Here’s how the heat index works: Why it feels hotter than the temperature

Heat index (National Weather Service)

For whenever we experience “feels like” temperatures of more than 90 or even 100 degrees in Michigan, here is a quick explanation on what the heat index is and how to read it.

The National Weather Service (NWS) explains the heat we feel outside on these hot summer days is not exactly caused by the temperature alone. You have to take into consideration the "heat index."

"The heat index is a measurement of how hot it really feels when the relative humidity is incorporated with the actual temperature," the NWS explains. "Heat indices were designed for use in the shade with light wind conditions. If in direct sunlight, the heat index can increase as much as 15 degrees. With very hot and dry air, strong winds can also be extremely dangerous."

Here's a closer look at how relative humidity and temperature combine to form the heat index and the danger levels:

Duane Friend, an Environmental and Energy Stewardship Educator with University of Illinois Extension, put together this short video explaining the heat index -- worth a watch:

Here are four types of heat disorders that occur due to a high heat index, including their symptoms:

  • Sunburn: Redness and pain. (also swelling, blisters, fever, and headaches)
  • Heat cramps: Painful spasms usually in the legs and abdomen. (also heavy sweating)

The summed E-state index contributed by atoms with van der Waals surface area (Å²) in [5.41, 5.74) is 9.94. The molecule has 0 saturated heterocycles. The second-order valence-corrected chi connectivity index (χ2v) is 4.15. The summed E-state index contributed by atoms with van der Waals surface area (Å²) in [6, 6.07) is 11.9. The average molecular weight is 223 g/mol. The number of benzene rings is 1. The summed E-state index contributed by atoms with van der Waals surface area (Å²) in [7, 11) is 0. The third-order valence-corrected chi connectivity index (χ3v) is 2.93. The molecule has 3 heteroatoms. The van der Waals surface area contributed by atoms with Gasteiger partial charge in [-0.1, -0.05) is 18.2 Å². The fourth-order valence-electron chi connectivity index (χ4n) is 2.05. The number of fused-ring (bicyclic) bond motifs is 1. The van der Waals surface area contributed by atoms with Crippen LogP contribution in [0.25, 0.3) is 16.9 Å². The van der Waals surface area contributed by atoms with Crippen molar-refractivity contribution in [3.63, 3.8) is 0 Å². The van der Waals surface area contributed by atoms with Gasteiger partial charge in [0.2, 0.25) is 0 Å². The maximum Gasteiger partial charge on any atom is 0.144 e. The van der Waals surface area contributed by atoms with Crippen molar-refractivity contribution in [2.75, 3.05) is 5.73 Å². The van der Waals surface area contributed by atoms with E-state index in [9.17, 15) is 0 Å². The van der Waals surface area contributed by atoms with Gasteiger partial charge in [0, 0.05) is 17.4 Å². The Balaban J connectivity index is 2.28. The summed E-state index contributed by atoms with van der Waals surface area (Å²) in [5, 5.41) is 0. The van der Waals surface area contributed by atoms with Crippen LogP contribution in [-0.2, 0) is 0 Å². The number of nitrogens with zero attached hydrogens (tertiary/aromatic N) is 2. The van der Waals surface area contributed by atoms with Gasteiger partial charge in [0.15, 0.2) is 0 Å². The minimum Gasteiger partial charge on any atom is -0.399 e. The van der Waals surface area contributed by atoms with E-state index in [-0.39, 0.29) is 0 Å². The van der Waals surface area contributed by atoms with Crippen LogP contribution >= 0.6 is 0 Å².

• Heat Exhaustion: Heavy sweating and weakness, along with cold, pale, and clammy skin.
  • Heat Stroke: A high body temperature, hot and dry skin, a rapid and strong pulse, and possible unconsciousness.

The NWS explains an Excessive Heat Warning is issued if the heat index equals or exceeds 105° for at least three consecutive hours. Heat Advisories are posted when the heat index is expected to exceed 100 degrees for three consecutive hour and can be extended into the night if low temperatures are in the 70s or higher.

The NWS suggests the following tips to stay safe during hot weather:

  • Stay out of the sun. (sunburn makes the job of heat dissipation more difficult)
  • Spend as much time as possible in air conditioning. If you do not have an air conditioner, go to an air-conditioned public building, like a library.
  • Slow down. (reduce, eliminate, or reschedule physical activities for a cooler time of the day)
  • Drink plenty of water, even if you do not feel thirsty. Do not drink any alcohol, including beer.
  • Dress in lightweight and light colored clothes. This will reflect the sunlight and heat.
  • Eat smaller meals and less proteins.
  • Do not take salt tablets unless specified by a physician.

5 heat deaths a year in Michigan

According to the NWS, Michigan averages about 5 heat related deaths each year.

"The number of heat related illnesses are difficult to record, but it is fair to say that each year in Michigan there are hundreds of heat related illnesses some of which require hospitalizations," reads a statement by the NWS. "The national average is 134 heat related deaths making heat the number one weather related killer in the United States."